Google released its annual Zeitgeist report this week, giving the world a chance to view 2008 through the lens of our search habits. Data geeks that they are, they’ve formatted their version of a year-end report not as an easy to read (read: easy to ignore) list, but rather as a collection of numbers, charts, regional segmentations and other showy stuff that we don’t know how to do in Excel.
While we know that the point of the Zeitgeist is to help us understand the state of the Internet world — and be extension, society at large — our first reaction to it was a resounding “Huh? What does this all mean? What’s a ‘nasza klasa’? Where are we? We’re scared.” After the jump, we try our best to sort it all out for you.
On the Hollywood side of things, Google can’t help but point out America’s current fascination with bats of the superhero and vampire variety. Searches for the Twilight books, Heath Ledger, and The Dark Knight all lead their respective fields. Also, even if the appearance of Surf the Channel signals a move away from actual TV to streaming episodes, television is still big search business, with shows of one sort or another — more often than not, Naruto – appearing in almost every country’s top ten.
The most eye catching list of the bunch is the top ten fastest rising search terms from 2007 to 2008, where Sarah Palin is #1. Before anyone goes too far off the liberal end of the handle, though, a look at the U.S. version of the list shows that blue’s ahead with Barack Obama taking the first spot and Palin all the way back at #6. Apparently we have those crazy foreigners to thank for stoking the fires of Palin-fatuation.
The rest of the report follows the trend laid down by this international interest in American politics, highlighting common interests across borders rather than regional niches. Every country seems to have its own preferred social networking site, and they’re all in here. Facebook is the unqualified leader, but remember Friendster? So do Malaysia and the Philippines, where it still seems to be the site of choice.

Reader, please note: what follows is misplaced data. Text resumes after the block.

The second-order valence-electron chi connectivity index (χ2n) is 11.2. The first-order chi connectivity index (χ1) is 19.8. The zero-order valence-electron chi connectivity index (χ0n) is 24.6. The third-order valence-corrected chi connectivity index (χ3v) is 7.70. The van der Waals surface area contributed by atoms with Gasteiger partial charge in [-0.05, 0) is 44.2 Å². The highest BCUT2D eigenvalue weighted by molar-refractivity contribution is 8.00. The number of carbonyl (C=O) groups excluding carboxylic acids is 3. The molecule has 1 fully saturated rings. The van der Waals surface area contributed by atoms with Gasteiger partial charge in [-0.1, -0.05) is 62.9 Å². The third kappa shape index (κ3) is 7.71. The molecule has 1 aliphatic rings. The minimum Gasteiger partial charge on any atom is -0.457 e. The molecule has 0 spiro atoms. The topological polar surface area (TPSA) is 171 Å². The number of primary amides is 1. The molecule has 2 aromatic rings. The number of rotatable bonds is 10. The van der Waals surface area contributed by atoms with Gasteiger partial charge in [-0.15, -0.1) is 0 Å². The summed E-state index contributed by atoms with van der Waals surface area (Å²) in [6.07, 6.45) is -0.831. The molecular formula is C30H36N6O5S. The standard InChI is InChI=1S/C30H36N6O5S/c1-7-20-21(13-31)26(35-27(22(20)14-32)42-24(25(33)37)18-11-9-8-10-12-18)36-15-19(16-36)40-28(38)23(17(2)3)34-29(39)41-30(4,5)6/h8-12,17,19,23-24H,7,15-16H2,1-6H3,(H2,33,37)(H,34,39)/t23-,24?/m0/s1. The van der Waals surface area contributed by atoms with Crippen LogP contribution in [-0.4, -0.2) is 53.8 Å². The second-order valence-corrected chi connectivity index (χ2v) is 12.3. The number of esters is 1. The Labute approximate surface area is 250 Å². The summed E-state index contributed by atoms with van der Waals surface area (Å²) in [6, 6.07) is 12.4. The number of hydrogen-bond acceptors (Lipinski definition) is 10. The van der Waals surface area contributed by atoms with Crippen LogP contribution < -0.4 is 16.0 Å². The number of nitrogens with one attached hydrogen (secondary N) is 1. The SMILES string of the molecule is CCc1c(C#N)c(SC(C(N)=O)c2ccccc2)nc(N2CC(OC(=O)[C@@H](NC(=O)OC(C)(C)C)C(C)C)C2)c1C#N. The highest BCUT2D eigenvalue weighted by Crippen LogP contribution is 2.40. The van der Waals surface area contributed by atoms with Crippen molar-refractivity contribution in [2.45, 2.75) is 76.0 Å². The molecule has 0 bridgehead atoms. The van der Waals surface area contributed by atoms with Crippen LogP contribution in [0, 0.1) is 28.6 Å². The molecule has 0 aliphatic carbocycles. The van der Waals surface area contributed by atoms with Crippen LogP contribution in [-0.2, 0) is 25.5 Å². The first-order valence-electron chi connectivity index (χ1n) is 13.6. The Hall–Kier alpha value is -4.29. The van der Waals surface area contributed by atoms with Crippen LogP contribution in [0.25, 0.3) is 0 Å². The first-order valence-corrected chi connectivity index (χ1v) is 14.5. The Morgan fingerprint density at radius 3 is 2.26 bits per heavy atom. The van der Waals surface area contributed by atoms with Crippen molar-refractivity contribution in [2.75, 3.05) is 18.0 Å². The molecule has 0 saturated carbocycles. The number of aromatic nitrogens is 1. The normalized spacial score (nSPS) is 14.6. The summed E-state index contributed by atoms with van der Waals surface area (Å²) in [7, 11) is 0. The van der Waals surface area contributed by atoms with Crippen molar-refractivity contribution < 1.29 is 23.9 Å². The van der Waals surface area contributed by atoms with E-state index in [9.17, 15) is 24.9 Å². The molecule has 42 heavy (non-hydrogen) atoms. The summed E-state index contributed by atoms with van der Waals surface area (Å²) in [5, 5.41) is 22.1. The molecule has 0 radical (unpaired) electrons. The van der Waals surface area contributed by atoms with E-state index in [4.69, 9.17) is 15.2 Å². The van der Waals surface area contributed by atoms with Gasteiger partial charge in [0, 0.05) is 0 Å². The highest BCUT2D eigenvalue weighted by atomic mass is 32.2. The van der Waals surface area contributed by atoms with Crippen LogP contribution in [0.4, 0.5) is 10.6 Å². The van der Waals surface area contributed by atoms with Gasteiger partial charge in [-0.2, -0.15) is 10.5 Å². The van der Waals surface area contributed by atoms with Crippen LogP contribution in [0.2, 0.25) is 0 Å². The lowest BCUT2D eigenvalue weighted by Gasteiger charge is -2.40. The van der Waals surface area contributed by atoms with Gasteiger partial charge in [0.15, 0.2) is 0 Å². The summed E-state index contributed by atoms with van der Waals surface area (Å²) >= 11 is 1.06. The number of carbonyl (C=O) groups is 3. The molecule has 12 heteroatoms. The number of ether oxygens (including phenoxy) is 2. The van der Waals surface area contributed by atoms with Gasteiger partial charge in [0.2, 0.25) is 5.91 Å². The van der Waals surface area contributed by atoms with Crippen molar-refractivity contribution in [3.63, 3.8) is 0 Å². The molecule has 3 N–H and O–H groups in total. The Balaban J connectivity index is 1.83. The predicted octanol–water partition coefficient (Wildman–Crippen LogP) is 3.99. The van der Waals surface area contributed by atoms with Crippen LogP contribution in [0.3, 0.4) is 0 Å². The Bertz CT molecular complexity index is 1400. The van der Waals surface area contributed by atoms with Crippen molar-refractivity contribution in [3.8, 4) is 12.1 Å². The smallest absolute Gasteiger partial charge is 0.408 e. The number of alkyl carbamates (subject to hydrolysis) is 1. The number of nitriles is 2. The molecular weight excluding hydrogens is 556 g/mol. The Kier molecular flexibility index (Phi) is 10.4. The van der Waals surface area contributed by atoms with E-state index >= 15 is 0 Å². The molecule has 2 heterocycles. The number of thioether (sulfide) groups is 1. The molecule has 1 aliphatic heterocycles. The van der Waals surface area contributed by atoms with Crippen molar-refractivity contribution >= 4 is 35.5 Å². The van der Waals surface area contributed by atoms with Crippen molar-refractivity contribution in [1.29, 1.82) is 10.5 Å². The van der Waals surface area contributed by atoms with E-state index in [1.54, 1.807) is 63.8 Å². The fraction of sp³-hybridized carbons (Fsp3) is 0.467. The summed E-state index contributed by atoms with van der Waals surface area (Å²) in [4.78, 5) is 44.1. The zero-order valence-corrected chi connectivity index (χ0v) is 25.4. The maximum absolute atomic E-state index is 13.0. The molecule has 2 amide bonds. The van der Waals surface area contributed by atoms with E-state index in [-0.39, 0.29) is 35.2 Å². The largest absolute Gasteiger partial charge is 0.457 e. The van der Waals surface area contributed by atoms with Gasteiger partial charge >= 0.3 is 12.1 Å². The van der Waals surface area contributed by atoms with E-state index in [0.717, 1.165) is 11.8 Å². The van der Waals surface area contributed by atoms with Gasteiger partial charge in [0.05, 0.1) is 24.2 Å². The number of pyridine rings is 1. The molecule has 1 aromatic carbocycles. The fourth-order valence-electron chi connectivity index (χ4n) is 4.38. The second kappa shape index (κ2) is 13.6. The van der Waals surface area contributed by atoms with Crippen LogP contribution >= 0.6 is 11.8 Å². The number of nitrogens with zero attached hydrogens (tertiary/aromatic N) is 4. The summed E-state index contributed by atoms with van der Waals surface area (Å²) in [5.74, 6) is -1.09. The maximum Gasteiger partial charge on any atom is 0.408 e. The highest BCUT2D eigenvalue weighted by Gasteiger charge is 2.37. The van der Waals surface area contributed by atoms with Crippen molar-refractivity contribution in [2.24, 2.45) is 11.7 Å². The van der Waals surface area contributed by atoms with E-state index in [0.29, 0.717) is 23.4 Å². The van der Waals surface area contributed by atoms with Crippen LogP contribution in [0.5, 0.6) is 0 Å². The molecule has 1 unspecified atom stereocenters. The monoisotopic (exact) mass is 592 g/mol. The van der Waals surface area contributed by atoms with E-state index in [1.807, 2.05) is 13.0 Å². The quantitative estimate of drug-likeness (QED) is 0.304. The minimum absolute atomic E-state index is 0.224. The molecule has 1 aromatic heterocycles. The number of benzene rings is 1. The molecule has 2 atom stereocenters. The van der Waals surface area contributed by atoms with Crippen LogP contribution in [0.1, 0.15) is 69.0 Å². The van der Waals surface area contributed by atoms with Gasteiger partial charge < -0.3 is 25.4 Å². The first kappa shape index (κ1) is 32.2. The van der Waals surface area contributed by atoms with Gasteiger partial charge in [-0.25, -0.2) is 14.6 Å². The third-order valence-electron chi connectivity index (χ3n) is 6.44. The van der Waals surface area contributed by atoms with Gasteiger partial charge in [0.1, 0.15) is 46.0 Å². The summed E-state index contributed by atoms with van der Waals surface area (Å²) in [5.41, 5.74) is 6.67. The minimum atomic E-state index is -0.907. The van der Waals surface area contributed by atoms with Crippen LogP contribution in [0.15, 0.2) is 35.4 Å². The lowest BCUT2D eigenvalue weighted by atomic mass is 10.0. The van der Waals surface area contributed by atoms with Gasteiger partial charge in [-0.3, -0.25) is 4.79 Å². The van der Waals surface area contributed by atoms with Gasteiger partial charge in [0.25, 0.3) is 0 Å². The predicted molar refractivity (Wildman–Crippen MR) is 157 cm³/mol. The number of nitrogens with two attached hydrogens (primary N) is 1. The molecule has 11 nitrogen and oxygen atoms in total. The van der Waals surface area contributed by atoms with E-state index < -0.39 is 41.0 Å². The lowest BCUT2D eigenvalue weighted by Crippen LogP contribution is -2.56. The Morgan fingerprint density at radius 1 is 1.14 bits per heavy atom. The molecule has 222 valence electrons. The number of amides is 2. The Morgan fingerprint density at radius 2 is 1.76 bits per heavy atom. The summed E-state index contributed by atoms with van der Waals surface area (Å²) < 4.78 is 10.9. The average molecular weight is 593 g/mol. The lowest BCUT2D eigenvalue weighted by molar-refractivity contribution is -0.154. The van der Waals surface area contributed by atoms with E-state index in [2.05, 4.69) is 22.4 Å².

The most important thing the Zeitgeist can tell us, though, is how the events of the last year have changed the types of questions we ask our computers. A comparison of last year’s report to this year’s shows a Googling public that is more concerned with issues of immediate importance. Nine out of ten of 2008’s top “who is” searches deal with living people, as opposed to only one in 2007, and that one was… Buckethead. It also shows that we’re relying less on our computers for medical advice (lupus, autism and gout which were all highly ranked on 2007’s list), which is probably good, but relying more on our computers for information about Scientology (#6 on this year’s list of “what is” searches), which is undeniably bad, unless you’re Tom Cruise.
Finally, a year end list wouldn’t be worthy of the name if it didn’t provide some argument fodder.
Google doesn’t disappoint, entering Heath Ledger and the Jonas Brothers into the global top ten without backing the numbers up with appearances in other regional lists. Commence the drafting of Disney-centered conspiracy theories. Bonus points if you can find a way to incorporate Sarah Palin and Scientology.